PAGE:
“If you aren’t an authority on a subject, send someone to the expert rather than responding yourself. Don’t speak on behalf of Dell if you aren’t giving an official Dell response, and be sure your audience knows the difference. If you see something being shared related to Dell on a Social Media platform that shouldn’t be happening, immediately inform the Social Media and Communities team, your manager, Ethics and Compliance or some other appropriate contact. And always remember that anything posted in social media can go viral, no matter what your privacy settings may be, so be sure you’re only posting content you would feel comfortable showing up in your boss’ inbox, your coworker’s Twitter feed or the front page of a major news site.”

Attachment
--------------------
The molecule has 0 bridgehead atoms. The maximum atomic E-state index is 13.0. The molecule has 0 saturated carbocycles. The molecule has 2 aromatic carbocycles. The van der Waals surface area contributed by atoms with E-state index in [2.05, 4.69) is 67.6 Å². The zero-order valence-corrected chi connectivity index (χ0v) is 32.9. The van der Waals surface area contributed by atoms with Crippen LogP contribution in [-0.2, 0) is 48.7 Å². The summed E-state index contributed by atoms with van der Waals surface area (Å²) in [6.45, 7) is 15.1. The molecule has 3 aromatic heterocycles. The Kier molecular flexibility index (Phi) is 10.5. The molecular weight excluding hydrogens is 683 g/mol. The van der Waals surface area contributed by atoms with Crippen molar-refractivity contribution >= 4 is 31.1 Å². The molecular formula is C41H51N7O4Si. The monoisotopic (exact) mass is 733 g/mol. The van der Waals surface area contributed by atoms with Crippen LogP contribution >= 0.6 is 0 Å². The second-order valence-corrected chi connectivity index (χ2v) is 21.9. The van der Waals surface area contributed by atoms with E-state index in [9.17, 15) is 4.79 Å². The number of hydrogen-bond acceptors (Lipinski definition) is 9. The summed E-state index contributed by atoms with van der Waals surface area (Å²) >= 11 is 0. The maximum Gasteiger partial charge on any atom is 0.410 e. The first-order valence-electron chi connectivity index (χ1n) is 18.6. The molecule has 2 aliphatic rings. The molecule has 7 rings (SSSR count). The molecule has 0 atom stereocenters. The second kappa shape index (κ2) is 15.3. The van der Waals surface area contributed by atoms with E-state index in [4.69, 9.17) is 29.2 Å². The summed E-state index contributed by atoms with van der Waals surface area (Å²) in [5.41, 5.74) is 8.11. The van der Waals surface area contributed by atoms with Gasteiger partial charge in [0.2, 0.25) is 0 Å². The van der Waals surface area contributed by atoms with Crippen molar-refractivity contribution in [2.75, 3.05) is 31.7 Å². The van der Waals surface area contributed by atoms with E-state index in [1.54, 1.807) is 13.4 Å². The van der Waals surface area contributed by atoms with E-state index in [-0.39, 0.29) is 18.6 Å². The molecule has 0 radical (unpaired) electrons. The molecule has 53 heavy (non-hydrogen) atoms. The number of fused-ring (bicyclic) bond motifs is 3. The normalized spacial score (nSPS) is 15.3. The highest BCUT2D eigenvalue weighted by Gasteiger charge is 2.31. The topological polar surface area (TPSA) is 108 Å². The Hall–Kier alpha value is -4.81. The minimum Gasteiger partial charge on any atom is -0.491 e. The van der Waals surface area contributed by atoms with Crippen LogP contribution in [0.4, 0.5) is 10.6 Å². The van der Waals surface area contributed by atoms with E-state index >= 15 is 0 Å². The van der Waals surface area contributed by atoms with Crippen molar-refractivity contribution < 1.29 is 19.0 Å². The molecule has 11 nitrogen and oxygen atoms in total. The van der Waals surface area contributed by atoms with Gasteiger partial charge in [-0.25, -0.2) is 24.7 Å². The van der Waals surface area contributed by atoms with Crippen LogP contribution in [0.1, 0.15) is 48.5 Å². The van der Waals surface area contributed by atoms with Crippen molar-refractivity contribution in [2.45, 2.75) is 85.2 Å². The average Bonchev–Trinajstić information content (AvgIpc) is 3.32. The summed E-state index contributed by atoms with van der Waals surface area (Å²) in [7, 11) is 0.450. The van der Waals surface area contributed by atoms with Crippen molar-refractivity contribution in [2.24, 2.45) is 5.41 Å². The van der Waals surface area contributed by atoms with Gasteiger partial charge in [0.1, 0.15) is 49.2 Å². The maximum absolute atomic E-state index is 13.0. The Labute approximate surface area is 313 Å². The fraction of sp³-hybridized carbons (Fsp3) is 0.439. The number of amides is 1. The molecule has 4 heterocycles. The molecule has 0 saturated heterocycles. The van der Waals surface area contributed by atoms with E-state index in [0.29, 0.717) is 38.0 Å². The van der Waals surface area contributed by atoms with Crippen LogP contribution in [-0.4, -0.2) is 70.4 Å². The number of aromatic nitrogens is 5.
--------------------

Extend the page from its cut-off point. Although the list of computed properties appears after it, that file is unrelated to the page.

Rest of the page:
(Source: http://www.dell.com/learn/us/en/uscorp1/corp-comm/social-media-policy?c=us&l=en&s=corp )

  • Content – What sensitive corporate information (e.g. projects, photos…) shouldn’t be shared? For example, can all employees disclose their association with your firm?

 

Example: Cisco

 

Cisco Social Media Policy, Guidelines and FAQs by Cisco on Scribd

  • Approval process – Who has the final say on what gets shared on social media?

 

  • Responding to the public – Do you have a well-defined plan to communicate with your audience and customers?

 

Note: If your corporate website doesn’t have this information, create a page spelling out the communication process. Some elements to include are:

  • Your average response time for inquiries, questions, and complaints;
  • Which media to use to get the fastest response; and